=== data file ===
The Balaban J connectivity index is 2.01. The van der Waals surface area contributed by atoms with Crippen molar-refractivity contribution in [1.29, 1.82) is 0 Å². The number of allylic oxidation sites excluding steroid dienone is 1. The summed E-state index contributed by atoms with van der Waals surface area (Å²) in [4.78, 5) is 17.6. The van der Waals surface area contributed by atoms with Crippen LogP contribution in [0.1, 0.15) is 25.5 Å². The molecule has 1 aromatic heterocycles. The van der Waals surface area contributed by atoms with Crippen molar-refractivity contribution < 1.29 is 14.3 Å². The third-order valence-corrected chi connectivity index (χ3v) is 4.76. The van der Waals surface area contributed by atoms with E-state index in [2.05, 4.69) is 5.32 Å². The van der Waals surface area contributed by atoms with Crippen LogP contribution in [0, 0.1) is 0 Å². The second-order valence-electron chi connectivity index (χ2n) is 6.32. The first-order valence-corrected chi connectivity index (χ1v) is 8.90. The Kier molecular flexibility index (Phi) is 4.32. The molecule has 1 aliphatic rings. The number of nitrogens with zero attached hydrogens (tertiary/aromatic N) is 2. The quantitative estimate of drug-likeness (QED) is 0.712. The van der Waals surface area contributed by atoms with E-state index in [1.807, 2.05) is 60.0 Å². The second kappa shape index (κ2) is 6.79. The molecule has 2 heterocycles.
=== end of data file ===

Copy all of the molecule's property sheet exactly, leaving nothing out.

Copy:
The Balaban J connectivity index is 2.01. The van der Waals surface area contributed by atoms with Crippen molar-refractivity contribution in [1.29, 1.82) is 0 Å². The number of allylic oxidation sites excluding steroid dienone is 1. The summed E-state index contributed by atoms with van der Waals surface area (Å²) in [4.78, 5) is 17.6. The van der Waals surface area contributed by atoms with Crippen LogP contribution in [0.1, 0.15) is 25.5 Å². The molecule has 1 aromatic heterocycles. The van der Waals surface area contributed by atoms with Crippen molar-refractivity contribution < 1.29 is 14.3 Å². The third-order valence-corrected chi connectivity index (χ3v) is 4.76. The van der Waals surface area contributed by atoms with E-state index in [2.05, 4.69) is 5.32 Å². The van der Waals surface area contributed by atoms with Crippen LogP contribution in [0, 0.1) is 0 Å². The second-order valence-electron chi connectivity index (χ2n) is 6.32. The first-order valence-corrected chi connectivity index (χ1v) is 8.90. The Kier molecular flexibility index (Phi) is 4.32. The molecule has 1 aliphatic rings. The number of nitrogens with zero attached hydrogens (tertiary/aromatic N) is 2. The quantitative estimate of drug-likeness (QED) is 0.712. The van der Waals surface area contributed by atoms with E-state index in [1.807, 2.05) is 60.0 Å². The second kappa shape index (κ2) is 6.79. The molecule has 2 heterocycles.